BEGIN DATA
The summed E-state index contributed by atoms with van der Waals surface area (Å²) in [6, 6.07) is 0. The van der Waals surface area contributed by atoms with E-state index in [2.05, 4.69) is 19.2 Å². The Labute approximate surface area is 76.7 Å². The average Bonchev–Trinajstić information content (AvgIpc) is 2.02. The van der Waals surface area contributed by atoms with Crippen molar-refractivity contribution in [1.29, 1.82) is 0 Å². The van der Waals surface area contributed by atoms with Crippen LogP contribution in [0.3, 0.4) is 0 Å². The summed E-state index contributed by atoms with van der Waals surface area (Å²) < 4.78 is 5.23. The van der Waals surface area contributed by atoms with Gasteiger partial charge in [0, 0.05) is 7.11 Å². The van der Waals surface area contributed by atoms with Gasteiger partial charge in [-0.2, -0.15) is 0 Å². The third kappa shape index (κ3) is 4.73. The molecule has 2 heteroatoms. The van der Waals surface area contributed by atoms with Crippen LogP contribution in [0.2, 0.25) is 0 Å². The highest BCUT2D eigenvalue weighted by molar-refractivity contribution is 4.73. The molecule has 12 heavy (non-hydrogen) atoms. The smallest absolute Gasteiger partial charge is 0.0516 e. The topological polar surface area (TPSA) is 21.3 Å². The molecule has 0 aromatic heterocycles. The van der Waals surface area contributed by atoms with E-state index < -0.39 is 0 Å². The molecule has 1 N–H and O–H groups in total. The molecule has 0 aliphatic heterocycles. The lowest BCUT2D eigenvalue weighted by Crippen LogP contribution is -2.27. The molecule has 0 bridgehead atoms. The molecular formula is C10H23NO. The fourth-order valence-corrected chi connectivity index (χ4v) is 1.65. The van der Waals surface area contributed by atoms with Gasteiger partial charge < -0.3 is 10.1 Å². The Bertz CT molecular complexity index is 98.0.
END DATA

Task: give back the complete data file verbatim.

The summed E-state index contributed by atoms with van der Waals surface area (Å²) in [6, 6.07) is 0. The van der Waals surface area contributed by atoms with E-state index in [2.05, 4.69) is 19.2 Å². The Labute approximate surface area is 76.7 Å². The average Bonchev–Trinajstić information content (AvgIpc) is 2.02. The van der Waals surface area contributed by atoms with Crippen molar-refractivity contribution in [1.29, 1.82) is 0 Å². The van der Waals surface area contributed by atoms with Crippen LogP contribution in [0.3, 0.4) is 0 Å². The summed E-state index contributed by atoms with van der Waals surface area (Å²) < 4.78 is 5.23. The van der Waals surface area contributed by atoms with Gasteiger partial charge in [0, 0.05) is 7.11 Å². The van der Waals surface area contributed by atoms with Gasteiger partial charge in [-0.2, -0.15) is 0 Å². The third kappa shape index (κ3) is 4.73. The molecule has 2 heteroatoms. The van der Waals surface area contributed by atoms with Crippen LogP contribution in [0.2, 0.25) is 0 Å². The highest BCUT2D eigenvalue weighted by molar-refractivity contribution is 4.73. The molecule has 12 heavy (non-hydrogen) atoms. The smallest absolute Gasteiger partial charge is 0.0516 e. The topological polar surface area (TPSA) is 21.3 Å². The molecule has 0 aromatic heterocycles. The van der Waals surface area contributed by atoms with E-state index < -0.39 is 0 Å². The molecule has 1 N–H and O–H groups in total. The molecule has 0 aliphatic heterocycles. The lowest BCUT2D eigenvalue weighted by Crippen LogP contribution is -2.27. The molecule has 0 bridgehead atoms. The molecular formula is C10H23NO. The fourth-order valence-corrected chi connectivity index (χ4v) is 1.65. The van der Waals surface area contributed by atoms with Gasteiger partial charge < -0.3 is 10.1 Å². The Bertz CT molecular complexity index is 98.0.